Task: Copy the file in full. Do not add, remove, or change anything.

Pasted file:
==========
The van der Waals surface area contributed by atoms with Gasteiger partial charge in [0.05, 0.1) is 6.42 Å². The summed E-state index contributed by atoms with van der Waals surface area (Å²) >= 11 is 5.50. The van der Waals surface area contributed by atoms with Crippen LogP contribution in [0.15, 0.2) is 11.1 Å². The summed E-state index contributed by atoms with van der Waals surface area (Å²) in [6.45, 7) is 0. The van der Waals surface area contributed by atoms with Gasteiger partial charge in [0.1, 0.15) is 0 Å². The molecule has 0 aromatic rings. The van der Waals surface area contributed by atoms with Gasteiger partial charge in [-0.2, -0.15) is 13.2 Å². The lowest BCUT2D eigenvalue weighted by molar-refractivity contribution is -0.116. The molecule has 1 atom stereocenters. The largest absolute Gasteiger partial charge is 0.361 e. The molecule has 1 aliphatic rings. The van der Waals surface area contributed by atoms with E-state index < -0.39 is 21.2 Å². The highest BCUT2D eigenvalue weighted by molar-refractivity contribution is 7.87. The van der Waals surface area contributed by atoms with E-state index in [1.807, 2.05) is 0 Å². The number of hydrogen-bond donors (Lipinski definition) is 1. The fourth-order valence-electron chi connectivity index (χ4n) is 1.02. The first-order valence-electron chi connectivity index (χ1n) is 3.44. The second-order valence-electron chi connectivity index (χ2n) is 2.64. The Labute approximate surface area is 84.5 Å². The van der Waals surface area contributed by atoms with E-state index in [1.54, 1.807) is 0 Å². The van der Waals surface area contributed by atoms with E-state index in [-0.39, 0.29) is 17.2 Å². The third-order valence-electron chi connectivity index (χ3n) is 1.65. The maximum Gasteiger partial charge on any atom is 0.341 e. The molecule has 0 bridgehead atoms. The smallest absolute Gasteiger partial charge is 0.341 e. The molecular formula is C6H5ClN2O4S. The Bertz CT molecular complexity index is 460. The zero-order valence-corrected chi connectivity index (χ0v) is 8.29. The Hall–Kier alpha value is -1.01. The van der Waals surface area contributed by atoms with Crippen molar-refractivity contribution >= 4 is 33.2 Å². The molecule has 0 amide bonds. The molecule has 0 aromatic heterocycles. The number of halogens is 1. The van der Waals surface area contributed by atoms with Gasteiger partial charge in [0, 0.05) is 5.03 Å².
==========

The van der Waals surface area contributed by atoms with Gasteiger partial charge in [0.05, 0.1) is 6.42 Å². The summed E-state index contributed by atoms with van der Waals surface area (Å²) >= 11 is 5.50. The van der Waals surface area contributed by atoms with Crippen LogP contribution in [0.15, 0.2) is 11.1 Å². The summed E-state index contributed by atoms with van der Waals surface area (Å²) in [6.45, 7) is 0. The van der Waals surface area contributed by atoms with Gasteiger partial charge in [0.1, 0.15) is 0 Å². The molecule has 0 aromatic rings. The van der Waals surface area contributed by atoms with Gasteiger partial charge in [-0.2, -0.15) is 13.2 Å². The lowest BCUT2D eigenvalue weighted by molar-refractivity contribution is -0.116. The molecule has 1 atom stereocenters. The largest absolute Gasteiger partial charge is 0.361 e. The molecule has 1 aliphatic rings. The van der Waals surface area contributed by atoms with E-state index < -0.39 is 21.2 Å². The highest BCUT2D eigenvalue weighted by molar-refractivity contribution is 7.87. The van der Waals surface area contributed by atoms with E-state index in [1.807, 2.05) is 0 Å². The number of hydrogen-bond donors (Lipinski definition) is 1. The fourth-order valence-electron chi connectivity index (χ4n) is 1.02. The first-order valence-electron chi connectivity index (χ1n) is 3.44. The second-order valence-electron chi connectivity index (χ2n) is 2.64. The Labute approximate surface area is 84.5 Å². The van der Waals surface area contributed by atoms with E-state index in [1.54, 1.807) is 0 Å². The van der Waals surface area contributed by atoms with E-state index in [-0.39, 0.29) is 17.2 Å². The third-order valence-electron chi connectivity index (χ3n) is 1.65. The maximum Gasteiger partial charge on any atom is 0.341 e. The molecule has 0 bridgehead atoms. The smallest absolute Gasteiger partial charge is 0.341 e. The molecular formula is C6H5ClN2O4S. The Bertz CT molecular complexity index is 460. The zero-order valence-corrected chi connectivity index (χ0v) is 8.29. The Hall–Kier alpha value is -1.01. The van der Waals surface area contributed by atoms with Crippen molar-refractivity contribution >= 4 is 33.2 Å². The molecule has 0 amide bonds. The molecule has 0 aromatic heterocycles. The number of halogens is 1. The van der Waals surface area contributed by atoms with Gasteiger partial charge in [0, 0.05) is 5.03 Å².